Next, I'll explain how to set up a weight loss plan that works for you and helps you work towards healthy, manageable weight loss.
Section 4.1: Deficit Spending
Let's go back to Chapter 1, Shall we? In chapter 1, I introduced the first law of weight loss:
Accumulation of Calories = Calorie Intake - Calorie Output
Obviously, to lose weight, you want to be eating less than you burn a day, but how many calories less?
Doctors suggest that you eat between 500 and 1,000 calories less than you burn, however experience on calorie-count suggests you should actually try for a deficit of 500-750 calories a day. A 1,000 calorie a day deficit can both lead you to overexcercising or simply not eating enough. Remember, this is not a race. You aren't competing against anyone but yourself.
As you've no doubt heard, one pound of fat = 3500 calories. So, a loss of 500 calories a day should equal one pound of fat lost a week. Slow and steady and totally maintainable.
No doubt, though, you've seen the fallacy of the first law of weight loss, right? Some people, hoping that if they eat the minimum, they can lose weight faster tend to undereat. They think that this is the best way to lose weight. I'm here to tell you that's just not true. If you eat far less than you burn, your body rebukes you and slows down your metabolism, which will be discussed later on.
The Mayo Clinic, as well as many other important sources point out that there's a line.. a bare minimum you need to intake every day or risk some ugly effects (metabolism slowdown, starvation mode, possibly malnutrition). For women, this line is 1200 calories a day. For men, 1500 calories a day. Please don't get hung up on these numbers. These are not suggestions for how much you should eat. They are meant to be bare minimums for the average person. Eat no less than this, or there could be so ugly consequences (malnutrition can get kinda ugly).
What I want to stress here is deficits. Your body burns a certain amount of calories EVERY day, both by living and through activity, and while it doesn't, in general, mind tapping the fat stories to make up a small amount of energy, eating too little, under your recommended deficits, can put your body into panic mode, and your metabolism will slowly lower to match what you're eating. That, in essence, is what Starvation Mode is: your body panicking, and slowing down your metabolism to meet what you give it.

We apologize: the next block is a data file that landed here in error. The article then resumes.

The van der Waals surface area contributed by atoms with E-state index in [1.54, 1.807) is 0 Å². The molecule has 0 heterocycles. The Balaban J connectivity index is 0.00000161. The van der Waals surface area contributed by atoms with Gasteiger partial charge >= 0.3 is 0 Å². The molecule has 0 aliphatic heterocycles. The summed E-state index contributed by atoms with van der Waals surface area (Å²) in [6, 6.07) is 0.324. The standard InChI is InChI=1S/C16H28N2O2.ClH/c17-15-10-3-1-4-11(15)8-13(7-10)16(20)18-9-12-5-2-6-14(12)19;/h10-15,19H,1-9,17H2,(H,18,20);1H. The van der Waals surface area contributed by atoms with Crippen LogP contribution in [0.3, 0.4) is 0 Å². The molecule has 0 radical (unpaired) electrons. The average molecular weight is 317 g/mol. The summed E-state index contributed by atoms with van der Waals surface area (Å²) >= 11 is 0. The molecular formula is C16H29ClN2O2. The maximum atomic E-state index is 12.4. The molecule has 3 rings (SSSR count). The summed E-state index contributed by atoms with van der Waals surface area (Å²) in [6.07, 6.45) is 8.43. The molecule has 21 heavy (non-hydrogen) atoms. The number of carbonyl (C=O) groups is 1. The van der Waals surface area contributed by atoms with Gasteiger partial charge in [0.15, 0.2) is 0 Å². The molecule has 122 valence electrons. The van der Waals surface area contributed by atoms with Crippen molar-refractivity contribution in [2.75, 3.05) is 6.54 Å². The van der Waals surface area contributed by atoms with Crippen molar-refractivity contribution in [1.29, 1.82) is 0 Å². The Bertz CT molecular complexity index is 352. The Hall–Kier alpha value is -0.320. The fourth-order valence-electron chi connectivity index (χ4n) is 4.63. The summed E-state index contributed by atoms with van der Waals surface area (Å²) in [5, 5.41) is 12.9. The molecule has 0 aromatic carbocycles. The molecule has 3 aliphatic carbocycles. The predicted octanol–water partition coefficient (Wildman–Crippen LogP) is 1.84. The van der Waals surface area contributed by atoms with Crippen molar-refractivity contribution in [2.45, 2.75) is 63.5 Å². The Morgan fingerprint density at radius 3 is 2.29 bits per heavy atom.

The real dangers of Starvation Mode are two fold: firstly, your metabolism slows down. As your metabolism slows down and tries to reach an equilibrium with what you eat, you will be unable to lose weight. You'll hit a pleateu you can't get off of. Eating more will only make you gain weight, because now your metabolism has slowed down. Eating less is the only way to lose weight again and that way lies madness and malnutrition. The other issue with Starvation Mode is that to be in Starvation Mode, you're probably eating far too few calories, protein, micronutrients, etc. for your body to run properly. As such, it will begin to shut down. When you see these terrible effects that people with eating disorders start dealing with: ammenhoria (loss of your period), hair falling out, inability to poop.. these are all effects from not getting enough of the stuff you need to survive.
I can not stress enough the importance of eating at a reasonable deficit. Eat too little, and the consequences will eventually catch up to you.